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DUP hints at support for grammar school reforms

Published 10/10/2016

Sammy Wilson urged the PM to ignore the 'barrage of criticism' aimed at her desire to roll out a new generation of selective schools
Sammy Wilson urged the PM to ignore the 'barrage of criticism' aimed at her desire to roll out a new generation of selective schools

Theresa May's hopes of pushing her grammar school reforms through the Commons have been boosted after Northern Ireland's largest party signalled its support.

Sammy Wilson, the Democratic Unionist Party's education spokesman, urged the Prime Minister to ignore the "barrage of criticism" aimed at her desire to roll out a new generation of selective schools.

He added that two-thirds of people canvassed on grammar schools back an extension as he sought assurances from Education Secretary Justine Greening that she will not be deterred by the "siren voices" of those who oppose them.

The Government believes new grammar schools will help give pupils from poorer backgrounds the same academic opportunities as their richer counterparts, although Tory MPs are among those who have voiced opposition to the idea.

Mrs May's administration has a slender majority in the Commons, meaning only a handful of her MPs voting against the proposals could scupper them.

Support from the DUP's eight MPs would strengthen the Government's hand when it comes to parliamentary votes, with First Minister of Northern Ireland Arlene Foster acknowledging last week that there are "some synergies" between the DUP and the Tories.

Ms Foster and DUP representatives have already met Mrs May amid speculation about the level of support the party will give the Tories in the Commons.

Speaking during education question time, Mr Wilson dropped further hints about where the DUP's loyalties lie on grammar schools.

He asked Ms Greening: "Are you encouraged that of those who have been canvassed on the issue, two-thirds are supportive of the Prime Minister's policy of increasing social mobility for those from poorer backgrounds through the provision of increased grammar schools?

"And will you give an assurance that you will not be deterred by the siren voices or the barrage of criticism of this policy by those who are ideologically opposed to the policy even though they benefited from grammar school education themselves?"

Ms Greening replied: "You set out the situation very clearly and as you point out, for children on free school meals in particular, grammars are able to close the attainment gap because the progress those children make is double those of their better-off classmates.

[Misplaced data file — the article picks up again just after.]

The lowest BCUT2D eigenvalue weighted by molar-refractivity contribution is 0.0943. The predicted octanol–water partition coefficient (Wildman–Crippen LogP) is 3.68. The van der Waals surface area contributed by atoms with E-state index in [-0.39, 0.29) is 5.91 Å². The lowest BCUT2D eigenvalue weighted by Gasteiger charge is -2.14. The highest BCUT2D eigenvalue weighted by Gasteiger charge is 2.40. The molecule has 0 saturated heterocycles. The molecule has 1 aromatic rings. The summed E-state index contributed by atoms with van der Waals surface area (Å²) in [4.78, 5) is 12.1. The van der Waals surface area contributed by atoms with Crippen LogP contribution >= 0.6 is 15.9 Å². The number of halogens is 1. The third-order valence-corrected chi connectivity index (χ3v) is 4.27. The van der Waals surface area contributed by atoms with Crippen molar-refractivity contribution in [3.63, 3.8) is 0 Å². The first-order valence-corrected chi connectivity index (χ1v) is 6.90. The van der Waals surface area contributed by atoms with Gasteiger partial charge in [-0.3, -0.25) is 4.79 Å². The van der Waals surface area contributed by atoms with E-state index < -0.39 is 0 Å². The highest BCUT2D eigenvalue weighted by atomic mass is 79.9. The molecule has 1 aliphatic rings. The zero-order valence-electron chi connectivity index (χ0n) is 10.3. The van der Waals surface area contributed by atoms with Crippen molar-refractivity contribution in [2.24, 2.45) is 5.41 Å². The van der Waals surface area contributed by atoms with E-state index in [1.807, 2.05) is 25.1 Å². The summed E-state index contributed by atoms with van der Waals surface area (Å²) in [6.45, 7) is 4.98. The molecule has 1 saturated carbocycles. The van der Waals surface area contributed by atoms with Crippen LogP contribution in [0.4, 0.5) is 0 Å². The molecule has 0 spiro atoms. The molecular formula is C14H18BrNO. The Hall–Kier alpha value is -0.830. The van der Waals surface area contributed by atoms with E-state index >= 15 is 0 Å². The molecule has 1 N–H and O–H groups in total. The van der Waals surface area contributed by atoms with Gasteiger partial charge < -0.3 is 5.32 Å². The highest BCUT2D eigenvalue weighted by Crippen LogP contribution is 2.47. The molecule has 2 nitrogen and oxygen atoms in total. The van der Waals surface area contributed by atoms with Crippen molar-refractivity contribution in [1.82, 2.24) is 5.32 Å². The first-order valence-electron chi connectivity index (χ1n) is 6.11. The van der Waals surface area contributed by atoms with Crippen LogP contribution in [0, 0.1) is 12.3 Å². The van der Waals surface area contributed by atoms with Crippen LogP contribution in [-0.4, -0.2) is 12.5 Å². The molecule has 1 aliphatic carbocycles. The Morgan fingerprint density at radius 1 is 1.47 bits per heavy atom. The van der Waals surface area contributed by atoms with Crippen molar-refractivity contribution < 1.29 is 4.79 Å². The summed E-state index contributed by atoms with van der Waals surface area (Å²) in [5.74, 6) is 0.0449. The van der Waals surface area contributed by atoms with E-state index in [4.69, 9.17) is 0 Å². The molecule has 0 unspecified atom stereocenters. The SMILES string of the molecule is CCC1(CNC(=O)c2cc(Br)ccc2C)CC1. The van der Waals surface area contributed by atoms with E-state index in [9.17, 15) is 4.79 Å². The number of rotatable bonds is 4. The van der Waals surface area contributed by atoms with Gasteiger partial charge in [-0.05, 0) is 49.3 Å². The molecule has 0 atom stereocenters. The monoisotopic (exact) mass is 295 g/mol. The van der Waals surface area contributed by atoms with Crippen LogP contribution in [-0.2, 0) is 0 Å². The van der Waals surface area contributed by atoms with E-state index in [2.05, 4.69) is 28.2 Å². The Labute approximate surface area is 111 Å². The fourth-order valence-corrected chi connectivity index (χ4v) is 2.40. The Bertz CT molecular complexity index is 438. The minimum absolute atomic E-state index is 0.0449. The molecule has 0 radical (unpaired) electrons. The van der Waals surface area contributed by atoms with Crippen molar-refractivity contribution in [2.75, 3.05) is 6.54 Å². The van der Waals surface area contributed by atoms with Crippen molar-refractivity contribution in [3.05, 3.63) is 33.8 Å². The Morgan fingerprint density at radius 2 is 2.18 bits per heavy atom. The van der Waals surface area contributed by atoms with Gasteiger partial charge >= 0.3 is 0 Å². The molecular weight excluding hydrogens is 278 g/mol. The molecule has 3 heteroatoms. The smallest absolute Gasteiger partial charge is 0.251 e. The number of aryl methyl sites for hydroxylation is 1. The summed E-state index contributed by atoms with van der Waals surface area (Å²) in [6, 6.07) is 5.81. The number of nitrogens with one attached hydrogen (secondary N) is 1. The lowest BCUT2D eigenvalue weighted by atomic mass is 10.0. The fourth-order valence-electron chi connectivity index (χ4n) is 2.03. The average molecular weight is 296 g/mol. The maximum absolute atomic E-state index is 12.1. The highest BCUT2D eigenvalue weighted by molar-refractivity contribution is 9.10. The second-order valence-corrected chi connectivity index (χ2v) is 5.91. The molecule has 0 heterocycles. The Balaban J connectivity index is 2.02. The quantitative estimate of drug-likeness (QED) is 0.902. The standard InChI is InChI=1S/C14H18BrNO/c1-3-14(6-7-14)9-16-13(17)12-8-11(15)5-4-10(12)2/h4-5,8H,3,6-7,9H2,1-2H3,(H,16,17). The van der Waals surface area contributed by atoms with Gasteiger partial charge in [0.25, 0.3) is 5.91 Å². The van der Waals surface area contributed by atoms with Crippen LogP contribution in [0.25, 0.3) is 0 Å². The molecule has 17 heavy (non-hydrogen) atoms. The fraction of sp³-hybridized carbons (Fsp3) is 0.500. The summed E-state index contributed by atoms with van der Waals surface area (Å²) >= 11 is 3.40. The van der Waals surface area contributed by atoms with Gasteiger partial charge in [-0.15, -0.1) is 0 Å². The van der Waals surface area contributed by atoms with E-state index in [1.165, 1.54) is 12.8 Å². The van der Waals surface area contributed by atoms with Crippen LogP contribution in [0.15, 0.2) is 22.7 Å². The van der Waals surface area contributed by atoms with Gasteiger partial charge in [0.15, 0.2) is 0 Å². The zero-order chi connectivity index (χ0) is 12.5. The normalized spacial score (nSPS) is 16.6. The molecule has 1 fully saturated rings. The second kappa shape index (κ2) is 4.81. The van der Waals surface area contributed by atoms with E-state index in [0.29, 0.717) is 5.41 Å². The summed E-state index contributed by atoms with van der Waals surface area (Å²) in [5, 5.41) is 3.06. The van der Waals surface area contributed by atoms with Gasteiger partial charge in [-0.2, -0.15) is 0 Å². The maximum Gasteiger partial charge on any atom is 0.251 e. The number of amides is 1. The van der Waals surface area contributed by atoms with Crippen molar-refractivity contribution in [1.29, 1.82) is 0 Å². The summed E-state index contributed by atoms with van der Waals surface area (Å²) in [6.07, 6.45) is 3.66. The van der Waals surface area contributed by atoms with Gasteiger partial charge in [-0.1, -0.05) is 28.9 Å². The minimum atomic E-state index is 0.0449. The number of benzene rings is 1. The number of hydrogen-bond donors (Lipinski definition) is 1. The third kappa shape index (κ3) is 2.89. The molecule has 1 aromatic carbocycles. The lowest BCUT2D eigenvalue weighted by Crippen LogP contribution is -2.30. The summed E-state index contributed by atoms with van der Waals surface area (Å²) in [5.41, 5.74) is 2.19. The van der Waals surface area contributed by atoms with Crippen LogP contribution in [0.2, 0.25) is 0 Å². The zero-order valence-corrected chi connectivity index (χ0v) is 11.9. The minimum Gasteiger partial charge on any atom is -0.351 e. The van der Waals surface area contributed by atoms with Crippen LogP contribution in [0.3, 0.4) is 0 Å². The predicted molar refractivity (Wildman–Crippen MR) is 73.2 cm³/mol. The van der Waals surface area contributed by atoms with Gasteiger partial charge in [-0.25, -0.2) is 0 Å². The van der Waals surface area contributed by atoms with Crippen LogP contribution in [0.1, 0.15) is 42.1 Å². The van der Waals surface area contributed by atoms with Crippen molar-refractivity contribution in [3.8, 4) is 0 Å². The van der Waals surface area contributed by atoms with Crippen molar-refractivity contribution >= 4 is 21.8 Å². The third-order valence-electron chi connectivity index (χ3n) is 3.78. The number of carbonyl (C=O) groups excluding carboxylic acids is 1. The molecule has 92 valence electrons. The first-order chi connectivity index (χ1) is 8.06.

"Now (Labour) wants to close that opportunity down, we want to level it up. That's the difference."

Shadow education secretary Angela Rayner asked Ms Greening to explain how much has been spent on "trying to find any facts" to support the policy of segregated schools.

She added: "Spending public money on policy without any evidential basis is simply wasting it.

"When you last came to this House you could not cite a single piece of evidence that would improve social mobility.

"Have you found any since?"

Ms Greening replied: "Well, a lot of what you said is incorrect."

The Tory frontbencher pointed to a report from the Sutton Trust, which she said set out the improved attainment of children in receipt of free school meals in grammar schools.

Ms Greening went on to Ms Rayner: "I think it's totally untenable to set out your concerns over grammar schools while resolutely being opposed to any kind of consultation document that looks at how we should reform grammar schools."

Earlier, Tory MP Heidi Allen (South Cambridgeshire) warned Ms Greening grammar schools is not a priority compared to the need to introduce a fairer funding formula for schools.

She said: "Given the mixed views in grammar schools and the huge piece of work that will be required to ensure that no child is left behind - because certainly that is my fear - can you please explain to me how that can possibly be of higher priority than fixing the flawed funding model that has seen thousands of children seriously underfunded for decades in counties like mine?"

Ms Greening said she wanted to develop the funding formula with the Government replying to a consultation on the issue "shortly".

She added: "We also need to challenge ourselves to look at how we can have more good school places, particularly in parts of the country where there still aren't enough - and particularly for disadvantaged students.

"We need to get on with both of those pieces of work."

Labour's Lucy Powell, a former shadow education secretary, warned against funding cuts for nursery schools.

Ms Powell said this type of school offers "real social mobility", with more than 98% of them rated good or outstanding and based in the most-deprived areas.

She said: "Their funding is now putting their ongoing viability at risk. Shouldn't you be better focusing on their continued attainment rather than grammar schools?"

Ms Greening, in her reply, said: "I disagree with your characterisation of us cutting funding. That's simply not correct."

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